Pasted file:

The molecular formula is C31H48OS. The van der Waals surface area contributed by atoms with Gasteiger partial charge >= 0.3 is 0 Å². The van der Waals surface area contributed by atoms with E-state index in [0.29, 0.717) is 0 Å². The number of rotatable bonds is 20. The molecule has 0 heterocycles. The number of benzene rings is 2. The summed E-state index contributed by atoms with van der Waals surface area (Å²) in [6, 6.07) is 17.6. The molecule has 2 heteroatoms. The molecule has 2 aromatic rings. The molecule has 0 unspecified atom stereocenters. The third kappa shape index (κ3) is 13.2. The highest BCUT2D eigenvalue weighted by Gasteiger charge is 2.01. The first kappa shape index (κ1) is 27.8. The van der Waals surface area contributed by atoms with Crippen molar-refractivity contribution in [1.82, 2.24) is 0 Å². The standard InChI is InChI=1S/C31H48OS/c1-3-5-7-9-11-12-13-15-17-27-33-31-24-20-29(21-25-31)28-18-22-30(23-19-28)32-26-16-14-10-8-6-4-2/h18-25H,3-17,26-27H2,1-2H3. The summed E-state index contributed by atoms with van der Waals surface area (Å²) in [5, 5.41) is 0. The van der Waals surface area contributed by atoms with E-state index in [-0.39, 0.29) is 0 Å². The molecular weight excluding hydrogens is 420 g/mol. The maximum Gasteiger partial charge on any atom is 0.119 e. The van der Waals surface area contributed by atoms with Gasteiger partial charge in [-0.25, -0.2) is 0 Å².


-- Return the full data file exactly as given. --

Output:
The molecular formula is C31H48OS. The van der Waals surface area contributed by atoms with Gasteiger partial charge >= 0.3 is 0 Å². The van der Waals surface area contributed by atoms with E-state index in [0.29, 0.717) is 0 Å². The number of rotatable bonds is 20. The molecule has 0 heterocycles. The number of benzene rings is 2. The summed E-state index contributed by atoms with van der Waals surface area (Å²) in [6, 6.07) is 17.6. The molecule has 2 heteroatoms. The molecule has 2 aromatic rings. The molecule has 0 unspecified atom stereocenters. The third kappa shape index (κ3) is 13.2. The highest BCUT2D eigenvalue weighted by Gasteiger charge is 2.01. The first kappa shape index (κ1) is 27.8. The van der Waals surface area contributed by atoms with Crippen molar-refractivity contribution in [1.82, 2.24) is 0 Å². The standard InChI is InChI=1S/C31H48OS/c1-3-5-7-9-11-12-13-15-17-27-33-31-24-20-29(21-25-31)28-18-22-30(23-19-28)32-26-16-14-10-8-6-4-2/h18-25H,3-17,26-27H2,1-2H3. The summed E-state index contributed by atoms with van der Waals surface area (Å²) in [5, 5.41) is 0. The van der Waals surface area contributed by atoms with E-state index in [-0.39, 0.29) is 0 Å². The molecular weight excluding hydrogens is 420 g/mol. The maximum Gasteiger partial charge on any atom is 0.119 e. The van der Waals surface area contributed by atoms with Gasteiger partial charge in [-0.25, -0.2) is 0 Å².